Stephen Trumper’s 25 years of brilliance, empathy, and endless patience at the J-school

A black and white image of the late Stephen Trumper, a TMU professor and Review of Journalism instructor
Stephen Trumper

Stephen Trumper was immensely talented, whip-smart, and exceedingly kind. He scaled the heights of the journalism industry, gaining more respect from peers than any accolade could ever recognize. He was a giant of magazine editing and a strong disability advocate. Yet he is most fondly remembered for small deeds, like always finding time for his students and giving candid advice over coffee.

I met Steve in 2015 during my first year of the master of journalism program at Toronto Metropolitan University, where he taught for three decades at the School of Journalism. I was writing about accessibility on campus and had asked to meet with him to chat widely about the subject. Though I didn’t realize it at the time, I was lost in my story and in desperate need of an experienced editor to anchor me.

Steve was a dream interviewee—attentive, illuminating, and forgiving of questions that revealed my inexperience with disability. He was not, however, about to become my de facto editor. Amused, he tiptoed around what I really needed—direction—as though he knew some good would come from finding it for myself. As an instructor, Steve liked to guide and protect with an invisible hand. When you felt you were on your own, his hand was right there behind you, holding you up. You often didn’t even know it existed.

A year after I met him, I learned that my earnestness had made an impression on Steve. He saw in me the ability to be editor-in-chief of the Review of Journalism. With his encouragement, I applied and got the role. This set the tone for what would become a recurring theme after graduation: my asking Steve to be a reference, his accepting unequivocally, and then his remaining positive when the job never materialized—until one finally did.

Sometimes, his hand wasn’t so invisible. And sometimes, it was downright dirty. Oh, yes, on occasion you felt as though he was using it to set you up. Steve’s face would betray that he knew more than you, and he wasn’t about to fill you in on his secret. Early in our tenure as a mastheadfor example, Steve proposed that we conduct an audience research survey to gauge what working journalists thought of the Review’s work. This was after we had spent an entire class “pissing” (his words) on the work of our predecessors, believing our year would easily be the best in the magazine’s history.

“The people who write for it are children.” “You have watchpuppies.” The feedback we received from prominent journalists in our survey formed the backbone of my editor’s note that year, which Steve edited—gleefully.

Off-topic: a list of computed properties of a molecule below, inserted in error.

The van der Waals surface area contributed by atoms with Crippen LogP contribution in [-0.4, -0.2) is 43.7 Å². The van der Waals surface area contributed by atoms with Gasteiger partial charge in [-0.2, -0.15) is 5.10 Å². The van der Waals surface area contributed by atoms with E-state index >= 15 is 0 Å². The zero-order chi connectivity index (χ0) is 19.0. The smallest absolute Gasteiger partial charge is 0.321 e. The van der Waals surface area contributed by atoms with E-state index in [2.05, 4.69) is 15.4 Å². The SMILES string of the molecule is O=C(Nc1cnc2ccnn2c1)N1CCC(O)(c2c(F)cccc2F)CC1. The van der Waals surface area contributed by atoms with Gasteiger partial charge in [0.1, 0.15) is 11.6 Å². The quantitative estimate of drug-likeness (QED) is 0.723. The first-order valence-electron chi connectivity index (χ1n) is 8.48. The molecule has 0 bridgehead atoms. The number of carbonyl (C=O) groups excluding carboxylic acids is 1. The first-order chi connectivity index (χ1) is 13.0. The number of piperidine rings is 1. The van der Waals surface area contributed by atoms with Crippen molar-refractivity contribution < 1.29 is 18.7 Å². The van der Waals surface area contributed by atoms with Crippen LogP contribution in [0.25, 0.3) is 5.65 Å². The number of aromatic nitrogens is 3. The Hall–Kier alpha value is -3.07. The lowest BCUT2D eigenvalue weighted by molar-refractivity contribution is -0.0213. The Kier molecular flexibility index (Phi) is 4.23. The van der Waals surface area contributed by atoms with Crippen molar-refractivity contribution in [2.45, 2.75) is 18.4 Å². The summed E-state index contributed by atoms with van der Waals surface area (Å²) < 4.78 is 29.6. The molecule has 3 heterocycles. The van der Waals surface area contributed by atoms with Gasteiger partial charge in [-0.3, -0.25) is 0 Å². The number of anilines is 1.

Steve’s skillfulness as an editor was well known. As the year progressed, his abilities as a teacher revealed themselves to be as strong. Friends of mine from the Review have commented on how perceptive he was. One noted that he understood the social dynamics of our cohort more than we realized at the time. This was as much a natural gift as it was the result of giving endlessly of his time. Another former Review editor recently told me, “Steve actively taught, in the usual sense, as much as he commiserated, which in retrospect may have been the secret sauce to his method.”

Steve’s interest in you was always genuine. Your life, career aspirations, relationships, and struggles—these were as often the topic of casual, after-hours conversation as the work itself. He developed such a deep understanding of his students that he knew if the moment required a teacher or a steady, indiscernible hand.

We would visit his office to ask, “Steve, when exactly does the magazine ship? How many days do we have, really?” He was unflappable: “Just let me worry about that,” he would say. He chastised us for dragging our feet—from filing drafts to fact-checking to writing display copy, we were consistently steps behind schedule—and now he didn’t seem to care about deadlines at all. We were puzzled.

There was no reason to be. Though Steve’s hand could craftily get results, it was mostly there to protect. As we stressed about putting together a magazine for the first time, Steve knew from experience that the added weight of shipping dates wouldn’t help.

When the final day of production arrived, there was still work to be done. A few of us, including Steve and our art director, Dave Donald, worked long into the night finishing and proofing pages. At a certain point, it was time for Steve to get home. From the comfort of his bed, he continued signing off on pages until three or four in the morning. During one long, emailess stretch, we thought he had fallen asleep. Maybe he had for a moment. But there was no way he was going to give up on us now!

Through knowing Steve only a handful of years, I have come to believe he was born to be a teacher and fell into journalism through a stroke of luck for the industry. Even his editing style carried the hallmarks of a teacher: empathy, brilliance, endless patience.

Whether you were his writer or his student, the story was yours to write. He still found a way to shape and empower it.

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